My Brilliant Career
Aside from a small role in a forgotten film, this was Judy Davis’s first movie. And what a movie it is. She quickly became an international star, to the point that I’ll bet a lot of people have no idea she is Australian, born in the beautiful city of Perth, where I spent a week some years ago. She is equally good at drama and comedy, and it’s about time she won an Oscar. She’s one of my favorite actresses.
The brilliant career begun here is that of Miles Franklin (a woman, in case you were wondering), who grew up in the outback and at the age of sixteen wrote this memoir which was published in 1901. She went on to a successful career as a novelist. Some of this is fictionalized, but the main thrust of the story seems intact. A tomboy, headstrong, unattractive, she dreamed of getting out of the freakin’ bush (and I love Australia, but there are few places bleaker than a failing cattle station out on the dusty plains) and making something of herself. To this end, and against all expectations for a romantic movie, she turned down the affections of handsome, rich Sam Neill, even though she was in love with him. She understood that to marry would be to soon be knee-deep in babies, as one family she briefly works for horribly illustrates. And that would be the end of her dreams. It’s a good story, all written and acted.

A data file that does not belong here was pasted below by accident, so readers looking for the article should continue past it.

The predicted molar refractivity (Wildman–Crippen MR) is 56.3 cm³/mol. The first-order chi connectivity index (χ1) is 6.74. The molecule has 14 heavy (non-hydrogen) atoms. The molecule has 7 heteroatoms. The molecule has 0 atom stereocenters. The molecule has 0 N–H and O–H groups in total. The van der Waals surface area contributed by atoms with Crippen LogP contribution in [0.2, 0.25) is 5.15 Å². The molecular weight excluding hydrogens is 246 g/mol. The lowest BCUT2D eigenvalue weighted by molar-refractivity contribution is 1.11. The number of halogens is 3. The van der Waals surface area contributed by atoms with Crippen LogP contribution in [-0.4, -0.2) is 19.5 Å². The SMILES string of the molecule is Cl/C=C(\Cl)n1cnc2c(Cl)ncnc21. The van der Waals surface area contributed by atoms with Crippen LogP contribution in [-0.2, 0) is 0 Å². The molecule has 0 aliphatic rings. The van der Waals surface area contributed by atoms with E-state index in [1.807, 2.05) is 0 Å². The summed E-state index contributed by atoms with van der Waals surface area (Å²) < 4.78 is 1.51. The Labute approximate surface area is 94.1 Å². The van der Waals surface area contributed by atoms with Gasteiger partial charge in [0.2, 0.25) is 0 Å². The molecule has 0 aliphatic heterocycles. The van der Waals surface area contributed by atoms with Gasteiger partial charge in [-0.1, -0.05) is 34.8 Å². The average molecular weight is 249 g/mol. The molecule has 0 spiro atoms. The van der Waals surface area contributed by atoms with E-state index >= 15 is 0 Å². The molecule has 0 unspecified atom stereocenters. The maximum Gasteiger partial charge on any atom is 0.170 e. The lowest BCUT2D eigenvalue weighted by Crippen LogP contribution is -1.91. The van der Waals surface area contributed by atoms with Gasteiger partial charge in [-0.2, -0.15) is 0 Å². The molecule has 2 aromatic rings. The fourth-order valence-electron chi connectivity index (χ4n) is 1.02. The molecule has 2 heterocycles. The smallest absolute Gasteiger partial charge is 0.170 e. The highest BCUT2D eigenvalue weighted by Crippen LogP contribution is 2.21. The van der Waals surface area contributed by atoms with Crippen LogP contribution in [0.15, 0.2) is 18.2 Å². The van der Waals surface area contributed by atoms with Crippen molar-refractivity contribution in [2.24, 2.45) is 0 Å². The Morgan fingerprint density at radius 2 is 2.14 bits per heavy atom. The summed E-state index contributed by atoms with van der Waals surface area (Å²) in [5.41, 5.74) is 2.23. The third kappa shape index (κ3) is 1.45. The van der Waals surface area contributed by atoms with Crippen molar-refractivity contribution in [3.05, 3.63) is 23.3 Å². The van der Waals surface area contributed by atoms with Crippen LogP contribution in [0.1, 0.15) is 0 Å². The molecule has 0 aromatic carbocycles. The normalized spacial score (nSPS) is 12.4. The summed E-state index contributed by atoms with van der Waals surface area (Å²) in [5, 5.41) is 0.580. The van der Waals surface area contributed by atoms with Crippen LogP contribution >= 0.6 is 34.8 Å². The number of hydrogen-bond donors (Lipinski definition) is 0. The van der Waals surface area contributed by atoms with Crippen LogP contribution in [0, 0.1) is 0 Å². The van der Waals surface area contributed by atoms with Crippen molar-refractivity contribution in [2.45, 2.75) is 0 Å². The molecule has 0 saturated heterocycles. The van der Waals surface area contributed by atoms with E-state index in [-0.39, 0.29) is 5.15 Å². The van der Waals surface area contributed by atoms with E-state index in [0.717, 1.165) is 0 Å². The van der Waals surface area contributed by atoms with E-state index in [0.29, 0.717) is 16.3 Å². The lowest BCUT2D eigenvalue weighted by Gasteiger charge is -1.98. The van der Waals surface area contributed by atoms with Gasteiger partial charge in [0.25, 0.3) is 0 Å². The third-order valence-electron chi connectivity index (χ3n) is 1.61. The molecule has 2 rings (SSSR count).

Footnote: I noticed several times that Davis was actually playing the piano in the scenes where most actors would simply be faking it. I assumed she had lessons growing up, but the IMDb says she learned to play just for this role. Now, she’s no Rubenstein, but that’s impressive, to me.